As this radio story airs, Congress is debating two Cash for Clunkers proposals, one from the Senate and one from the House of Representatives. (A third proposal, also from the Senate, is almost identical to the House version.) Both would pay consumers to scrap their “clunkers” in exchange for brand-new, more fuel-efficient models. Both define “clunker” as a car that gets less than 18 miles per gallon. But after that, they diverge.

The House version comes from Democrats on the House Committee on Energy and Commerce. If it passes, a consumer would get a $3,500 voucher for trading in a truck with 15 miles per gallon in exchange for buying a new truck that gets 16 miles per gallon – a one MPG difference. (If the new truck got 17 miles a gallon, the consumer would earn $4,500). That’s why environmentalists complain that the legislation is more about stimulating car sales than it is about getting gas guzzlers off the road.

The Senate version proposed by U.S. Senators Dianne Feinstein (D-Calif.), Susan Collins (R-Maine), and Charles Schumer (D-N.Y.), puts the bar a bit higher. In order to qualify for the $3,500 voucher, that same replacement truck would have to get 20 MPG – five miles per gallon more than the old truck. (An improvement of seven miles per gallon would earn the consumer a $4,500 voucher.)

Interestingly, this is a compromise even for Senator Feinstein herself. Check out her original, more stringent, Cash for Clunkers bill here. Proposed in January, it required stricter efficiency from the replacement vehicle, and would have allowed consumers to use their vouchers for used cars, or for public transit. Those conditions were junked, presumably, because they don’t stimulate new car sales.

This article from the Christian Science Monitor, takes the number crunching even farther. Among the details worth considering is the “carbon cost” of making all these new vehicles that consumers will be enouraged to buy, should C4C pass: between 3.5 to 12.4 tons of CO2 per vehicle, according to a Duke economist.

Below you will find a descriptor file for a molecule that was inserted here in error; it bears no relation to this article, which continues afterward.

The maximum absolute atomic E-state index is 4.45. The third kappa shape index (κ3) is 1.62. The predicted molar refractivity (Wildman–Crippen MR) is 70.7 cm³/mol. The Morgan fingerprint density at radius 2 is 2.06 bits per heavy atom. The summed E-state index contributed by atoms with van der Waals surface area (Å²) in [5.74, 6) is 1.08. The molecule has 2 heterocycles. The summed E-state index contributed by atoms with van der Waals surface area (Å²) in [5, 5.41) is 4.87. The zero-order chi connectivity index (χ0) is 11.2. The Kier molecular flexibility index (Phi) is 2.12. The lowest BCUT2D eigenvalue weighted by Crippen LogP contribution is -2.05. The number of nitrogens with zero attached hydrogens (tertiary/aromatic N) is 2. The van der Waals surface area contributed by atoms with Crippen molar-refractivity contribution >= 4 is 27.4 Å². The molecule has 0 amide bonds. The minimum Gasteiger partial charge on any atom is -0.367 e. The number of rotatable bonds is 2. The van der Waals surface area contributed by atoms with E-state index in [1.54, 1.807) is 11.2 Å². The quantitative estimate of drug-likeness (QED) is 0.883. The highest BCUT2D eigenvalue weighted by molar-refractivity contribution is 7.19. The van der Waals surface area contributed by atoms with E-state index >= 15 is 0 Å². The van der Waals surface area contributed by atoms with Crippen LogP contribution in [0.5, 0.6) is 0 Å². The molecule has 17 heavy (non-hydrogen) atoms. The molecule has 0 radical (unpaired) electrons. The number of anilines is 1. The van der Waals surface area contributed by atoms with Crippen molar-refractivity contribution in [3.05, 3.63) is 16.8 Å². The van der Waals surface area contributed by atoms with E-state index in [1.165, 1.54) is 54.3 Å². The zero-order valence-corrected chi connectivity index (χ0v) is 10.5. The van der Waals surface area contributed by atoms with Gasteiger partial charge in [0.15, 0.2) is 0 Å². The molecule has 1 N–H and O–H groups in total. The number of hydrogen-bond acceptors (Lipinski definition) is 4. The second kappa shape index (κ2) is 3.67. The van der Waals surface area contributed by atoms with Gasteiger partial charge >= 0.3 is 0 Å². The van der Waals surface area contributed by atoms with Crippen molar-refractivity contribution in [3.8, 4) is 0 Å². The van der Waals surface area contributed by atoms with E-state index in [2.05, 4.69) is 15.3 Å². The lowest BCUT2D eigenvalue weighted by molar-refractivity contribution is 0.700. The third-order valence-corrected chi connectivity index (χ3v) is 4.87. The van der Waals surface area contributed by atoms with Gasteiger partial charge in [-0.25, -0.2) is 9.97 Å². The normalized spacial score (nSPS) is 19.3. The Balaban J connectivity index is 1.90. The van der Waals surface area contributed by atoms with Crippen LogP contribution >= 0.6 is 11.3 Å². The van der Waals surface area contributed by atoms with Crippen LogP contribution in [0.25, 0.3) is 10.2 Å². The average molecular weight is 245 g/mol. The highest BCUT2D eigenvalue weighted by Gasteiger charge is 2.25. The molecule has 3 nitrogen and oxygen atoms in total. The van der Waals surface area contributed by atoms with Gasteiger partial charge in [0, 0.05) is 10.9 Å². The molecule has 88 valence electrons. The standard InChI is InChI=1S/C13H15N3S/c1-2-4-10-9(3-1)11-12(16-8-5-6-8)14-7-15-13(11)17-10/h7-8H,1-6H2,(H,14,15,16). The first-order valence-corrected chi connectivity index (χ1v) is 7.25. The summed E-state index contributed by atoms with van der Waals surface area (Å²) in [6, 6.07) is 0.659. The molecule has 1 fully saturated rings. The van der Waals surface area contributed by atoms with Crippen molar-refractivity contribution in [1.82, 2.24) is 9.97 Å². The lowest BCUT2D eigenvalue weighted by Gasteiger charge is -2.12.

Listen to the Cash for Clunkers radio report online.


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Reporter’s Notes: Cash for Clunkers 12 June,2013Amy Standen

  • This bill would put every charity car donation program in the nation out of business since the amount of the voucher would be much greater than the tax deduction. The solution is to simply allow the charity to issue the voucher in lieu of the tax deduction. The charity would then junk the car in accordance with the bill. This way, everyone wins, the car dealer, car maker, car buyer and the charity.

  • Amy Standen

    Good point. It would also likely funnel cars out of the state Cash for Clunkers programs that we mention early in the piece.

    Of course, the federal $$ comes in the form of a voucher, redeemable only toward the purchase of a new car. Not everyone with a donation-ready clunker is going to be ready to come up with the remaining $10K + it would take to buy the new car.

    (The state programs (http://www.arb.ca.gov/msprog/avrp/avrp.htm)issue a check, no strings attached.)

  • Malinda

    If you don’t have your vehicle’s manual handy and want to figure out what your vehicle’s combined gas mileage is, the government has a free site where you can plug in your year, make and model to get your car’s info. It is at:
    http://www.fueleconomy.gov/

    If you want to follow the latest news on the Cash for Clunkers legislation, I found a site that lets you sign up for an alert and also has the latest news info. It is at: http://cash-4-clunkers.com

  • Pingback: Reporter’s Notes: Smog Checks Made Easy | QUEST Community Science Blog - KQED()

Author

Amy Standen

Amy Standen (@amystanden) is co-host of #TheLeapPodcast (subscribe on iTunes or Stitcher!) and host of KQED and PBSDigital Studios' science video series, Deep Look.  Her science radio stories appear on KQED and NPR.

Email her at astanden@kqed.org

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